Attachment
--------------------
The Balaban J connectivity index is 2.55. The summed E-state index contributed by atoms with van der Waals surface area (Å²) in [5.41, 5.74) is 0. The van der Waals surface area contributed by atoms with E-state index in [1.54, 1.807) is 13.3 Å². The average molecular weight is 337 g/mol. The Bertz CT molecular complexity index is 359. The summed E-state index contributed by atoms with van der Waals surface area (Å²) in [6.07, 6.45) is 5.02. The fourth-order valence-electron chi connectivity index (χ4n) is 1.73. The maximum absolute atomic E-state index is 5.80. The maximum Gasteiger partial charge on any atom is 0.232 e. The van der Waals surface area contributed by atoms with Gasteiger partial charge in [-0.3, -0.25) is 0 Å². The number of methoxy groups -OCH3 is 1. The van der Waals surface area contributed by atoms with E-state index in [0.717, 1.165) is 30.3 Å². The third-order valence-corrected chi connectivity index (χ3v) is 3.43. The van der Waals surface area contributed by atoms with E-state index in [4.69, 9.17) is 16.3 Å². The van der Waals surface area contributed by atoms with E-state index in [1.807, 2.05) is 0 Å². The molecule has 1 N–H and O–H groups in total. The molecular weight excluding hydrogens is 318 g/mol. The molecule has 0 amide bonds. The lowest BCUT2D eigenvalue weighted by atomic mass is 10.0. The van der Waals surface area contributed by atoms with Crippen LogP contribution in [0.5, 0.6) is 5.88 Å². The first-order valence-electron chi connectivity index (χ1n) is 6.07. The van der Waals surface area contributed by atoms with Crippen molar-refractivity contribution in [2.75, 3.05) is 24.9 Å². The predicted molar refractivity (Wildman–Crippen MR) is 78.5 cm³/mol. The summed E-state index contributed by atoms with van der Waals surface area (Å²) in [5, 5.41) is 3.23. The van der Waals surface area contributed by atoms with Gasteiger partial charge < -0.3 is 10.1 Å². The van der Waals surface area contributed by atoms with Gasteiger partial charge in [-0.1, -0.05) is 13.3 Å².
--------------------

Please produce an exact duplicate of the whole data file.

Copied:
The Balaban J connectivity index is 2.55. The summed E-state index contributed by atoms with van der Waals surface area (Å²) in [5.41, 5.74) is 0. The van der Waals surface area contributed by atoms with E-state index in [1.54, 1.807) is 13.3 Å². The average molecular weight is 337 g/mol. The Bertz CT molecular complexity index is 359. The summed E-state index contributed by atoms with van der Waals surface area (Å²) in [6.07, 6.45) is 5.02. The fourth-order valence-electron chi connectivity index (χ4n) is 1.73. The maximum absolute atomic E-state index is 5.80. The maximum Gasteiger partial charge on any atom is 0.232 e. The van der Waals surface area contributed by atoms with Gasteiger partial charge in [-0.3, -0.25) is 0 Å². The number of methoxy groups -OCH3 is 1. The van der Waals surface area contributed by atoms with E-state index in [0.717, 1.165) is 30.3 Å². The third-order valence-corrected chi connectivity index (χ3v) is 3.43. The van der Waals surface area contributed by atoms with E-state index in [4.69, 9.17) is 16.3 Å². The van der Waals surface area contributed by atoms with E-state index in [1.807, 2.05) is 0 Å². The molecule has 1 N–H and O–H groups in total. The molecular weight excluding hydrogens is 318 g/mol. The molecule has 0 amide bonds. The lowest BCUT2D eigenvalue weighted by atomic mass is 10.0. The van der Waals surface area contributed by atoms with Crippen LogP contribution in [0.5, 0.6) is 5.88 Å². The first-order valence-electron chi connectivity index (χ1n) is 6.07. The van der Waals surface area contributed by atoms with Crippen molar-refractivity contribution in [2.75, 3.05) is 24.9 Å². The predicted molar refractivity (Wildman–Crippen MR) is 78.5 cm³/mol. The summed E-state index contributed by atoms with van der Waals surface area (Å²) in [5, 5.41) is 3.23. The van der Waals surface area contributed by atoms with Gasteiger partial charge < -0.3 is 10.1 Å². The van der Waals surface area contributed by atoms with Gasteiger partial charge in [-0.1, -0.05) is 13.3 Å².